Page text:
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Tuesday, June 23, 2009

New Appraisal Rules and the Law of Unintended Consequences

One of the biggest mortgage frauds over the last ten years was appraisal fraud. Unscrupulous mortgage brokers would get together with unscrupulous appraisers and the appraisers would create values that were simply not there. Other times, unscrupulous mortgage brokers would pressure appraisers to inflate values. In any case, it created an epidemic and lead in part to the place we are in now.

So, the government sprung into action and through their intermediaries, Fannie Mae and Freddie Mac, created the Home Valuation Code of Conduct. This was borne out of a lawsuit filed by Andrew Cuomo, the AG of New York, against First American. The point of the new rule was to put an firewall between the broker/bank and the appraiser. So, now, when an appraisal is ordered, it first goes to an appraisal management company and then that AMC orders it through one of their appraisers. Now, instantaneously, you seen a potential problem. Mortgages, already a business with many moving parts, has just created another moving part, the AMC. More than that, the fee now gets split. So, either the appraiser makes less or it costs more to the borrower.

Currently though, there are more immediate problems.

In the past month, we have suddenly been bombarded with many stories of, at the last moment, transactions falling apart because appraisals are coming in unrealistically low,” said National Association of Realtors Chief Economist Lawrence Yun. “As a result it opens up a new round of negotiations between a buyer and a seller or in many cases the buyer just steps away.”


Now, lenders and brokers are forced to use appraisal management companies (ironically – or maybe not so ironically—many of which are owned by the big banks). These companies hire independent appraisers across the country and call on them to do the local appraisals.

Realtors say some of these appraisers are not only not local, they don’t even have access to the local MLS. They are doing appraisals using computer models, often incorporating distressed sales as comps, and often not even knowing that the home had extensive renovations or an addition. As a result, the appraisals are coming in far lower than the agreed-upon purchase price.

There are several problems here. The first problem is the most pernicious. This new regulation was supposed to set a firewall between banks/brokers and the appraisers. Yet, these AMC's are often owned by the banks. If that's the case, then ultimately, this law is not only worthless but counter productive. The whole point was to create a firewall. Yet, the new regulation allows the banks to own the very companies that are the firewall.

The second problem is more predictable. Whenever there is a significant new regulation, it takes any industry a while to figure out how to use it properly. In this case, these new AMC's are figuring out how to manage the appraisals well. As such, they often call upon out of town appraisers who don't know the area. It probably costs them less and so it means more money in their own pockets. These out of towners don't know the area and so they often come up with values that aren't very legitimate. They don't know the area. They often don't know much about the property. Worse yet, they often don't even have access to a local MLS system (the system that shows recent sales).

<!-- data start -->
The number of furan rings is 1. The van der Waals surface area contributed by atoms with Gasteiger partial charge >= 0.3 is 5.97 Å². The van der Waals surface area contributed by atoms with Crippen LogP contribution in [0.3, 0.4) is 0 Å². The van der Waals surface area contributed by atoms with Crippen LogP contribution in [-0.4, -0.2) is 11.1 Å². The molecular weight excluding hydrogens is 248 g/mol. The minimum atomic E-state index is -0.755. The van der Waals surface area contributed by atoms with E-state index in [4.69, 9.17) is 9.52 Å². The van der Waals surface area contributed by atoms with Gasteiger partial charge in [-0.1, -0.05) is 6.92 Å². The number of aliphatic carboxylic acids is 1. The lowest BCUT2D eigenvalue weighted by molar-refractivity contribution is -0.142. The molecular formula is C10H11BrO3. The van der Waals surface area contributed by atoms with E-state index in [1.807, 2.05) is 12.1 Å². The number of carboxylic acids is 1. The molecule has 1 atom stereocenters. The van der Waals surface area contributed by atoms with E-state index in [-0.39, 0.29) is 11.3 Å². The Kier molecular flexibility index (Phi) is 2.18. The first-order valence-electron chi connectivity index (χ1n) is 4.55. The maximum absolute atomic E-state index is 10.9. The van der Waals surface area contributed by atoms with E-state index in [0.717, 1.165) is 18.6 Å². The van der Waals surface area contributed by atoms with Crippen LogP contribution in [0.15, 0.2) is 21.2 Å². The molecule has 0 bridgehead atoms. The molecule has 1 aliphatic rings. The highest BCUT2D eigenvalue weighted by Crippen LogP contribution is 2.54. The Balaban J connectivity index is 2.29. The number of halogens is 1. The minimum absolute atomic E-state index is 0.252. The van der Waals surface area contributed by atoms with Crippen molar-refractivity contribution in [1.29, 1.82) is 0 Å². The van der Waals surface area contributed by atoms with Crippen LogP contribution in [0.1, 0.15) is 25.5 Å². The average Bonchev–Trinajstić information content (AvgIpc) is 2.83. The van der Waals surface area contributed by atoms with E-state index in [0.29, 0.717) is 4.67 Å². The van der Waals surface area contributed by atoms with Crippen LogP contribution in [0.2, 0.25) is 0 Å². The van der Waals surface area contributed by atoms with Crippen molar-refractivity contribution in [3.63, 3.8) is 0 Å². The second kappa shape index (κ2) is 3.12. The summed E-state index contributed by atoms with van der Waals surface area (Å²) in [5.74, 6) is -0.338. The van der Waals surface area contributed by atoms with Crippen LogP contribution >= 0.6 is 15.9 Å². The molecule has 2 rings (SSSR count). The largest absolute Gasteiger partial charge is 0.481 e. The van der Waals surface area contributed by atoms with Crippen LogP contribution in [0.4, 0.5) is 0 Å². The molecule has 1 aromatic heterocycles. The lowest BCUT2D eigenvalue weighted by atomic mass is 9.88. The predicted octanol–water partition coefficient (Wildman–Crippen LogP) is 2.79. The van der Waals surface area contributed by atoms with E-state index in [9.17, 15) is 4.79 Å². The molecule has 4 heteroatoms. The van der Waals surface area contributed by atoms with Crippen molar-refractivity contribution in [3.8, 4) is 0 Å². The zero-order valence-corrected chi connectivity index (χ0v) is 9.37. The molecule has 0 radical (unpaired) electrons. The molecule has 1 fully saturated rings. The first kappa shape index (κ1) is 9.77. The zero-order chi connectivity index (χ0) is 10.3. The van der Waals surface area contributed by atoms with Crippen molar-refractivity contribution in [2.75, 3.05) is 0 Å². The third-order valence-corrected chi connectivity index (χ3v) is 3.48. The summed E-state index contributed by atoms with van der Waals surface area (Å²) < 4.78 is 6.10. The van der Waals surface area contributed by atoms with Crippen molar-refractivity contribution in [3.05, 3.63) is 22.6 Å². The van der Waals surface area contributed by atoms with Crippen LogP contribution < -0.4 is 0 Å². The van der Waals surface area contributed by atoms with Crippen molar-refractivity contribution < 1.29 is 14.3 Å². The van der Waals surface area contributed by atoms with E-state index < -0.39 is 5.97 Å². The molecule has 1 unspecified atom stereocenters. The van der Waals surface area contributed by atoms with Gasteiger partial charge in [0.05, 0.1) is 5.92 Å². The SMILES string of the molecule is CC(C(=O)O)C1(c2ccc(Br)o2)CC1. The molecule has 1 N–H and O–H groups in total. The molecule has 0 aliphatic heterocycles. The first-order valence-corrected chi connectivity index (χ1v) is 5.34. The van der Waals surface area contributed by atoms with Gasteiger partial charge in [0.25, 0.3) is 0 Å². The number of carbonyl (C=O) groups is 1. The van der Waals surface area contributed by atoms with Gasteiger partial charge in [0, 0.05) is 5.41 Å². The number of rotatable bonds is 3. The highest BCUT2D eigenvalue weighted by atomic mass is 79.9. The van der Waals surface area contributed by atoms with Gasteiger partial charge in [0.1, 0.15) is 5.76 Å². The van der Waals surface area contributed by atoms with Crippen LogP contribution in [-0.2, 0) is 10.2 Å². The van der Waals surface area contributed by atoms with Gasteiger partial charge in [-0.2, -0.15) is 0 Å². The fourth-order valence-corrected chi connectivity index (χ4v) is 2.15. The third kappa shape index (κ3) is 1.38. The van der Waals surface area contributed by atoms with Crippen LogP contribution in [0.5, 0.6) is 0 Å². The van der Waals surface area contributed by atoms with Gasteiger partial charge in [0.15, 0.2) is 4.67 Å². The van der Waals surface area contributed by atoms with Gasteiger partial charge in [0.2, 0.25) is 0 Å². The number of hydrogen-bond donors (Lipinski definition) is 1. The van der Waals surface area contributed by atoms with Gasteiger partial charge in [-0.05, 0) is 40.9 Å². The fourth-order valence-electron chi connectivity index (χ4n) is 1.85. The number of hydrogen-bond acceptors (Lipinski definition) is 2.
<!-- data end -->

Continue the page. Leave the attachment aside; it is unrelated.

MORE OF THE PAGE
As such, appraisal values have been getting cut at extraordinarily high rates ever since the system has been put in. Beyond this, appraisers have seen their businesses get turned totally upside down. Good appraisers used to enjoy longstanding relationships with banks and brokers. Now, it is the AMC's that are the conduits. Furthermore, by adding another middleman, it means that appraisers don't make as much.

All of this wouldn't necessarily be so horrible. I personally believe there needs to be a firewall between the lender and the appraiser. I think good regulation can be created in this area. The problem is that it takes time for good regulation to evolve. During normal economic times, we could all manage. Now, this adds all sorts of unnecessary burdens to the real estate market. Many appraisers will be out of work. Many real estate deals will fall apart needlessly. Many other refinance loans will also be lost needlessly. All of it will happen in the middle of a serious economic downturn and one centered in real estate.

So, as we move forward with massive new financial regulations, we should take note of the laws of unintended consequences. Granting the Fed all sorts of new powers has unintended consequences. Creating a new consumer financial regulator has unintended consequences. Often in situations like this, you solve one problem by creating all sorts of new ones. That's what happened with the appraisal regulations. You can bet that the entire regulatory framework will also be open to the law of unintended consequences.


Vanfield said...

As an appraiser in San Jose CA, I can say that this is a horrible nightmare. It hurts not only me, but the consumer too.

Appraisal management companies are charging consumers higher fees than previously, and paying appraisers less.

My fee from the AMCs I have been dealing with are around 2/3 of my normal fee.

This is on top of extra paper work that appraisers have been asked to do, in the 1004MC form, which is now mandatory on all residential appraisals, and takes at least 30-40 minutes to research and fill out.

Kingfish said...

THere is a simple solution. Use the VA system. Require payment for appraisal upon order or delivery. Then allow the lender to have its own list of approved appraisers, set some criteria so no one decent is shut out, then simply work them into a regular rotation so you are just going down the list.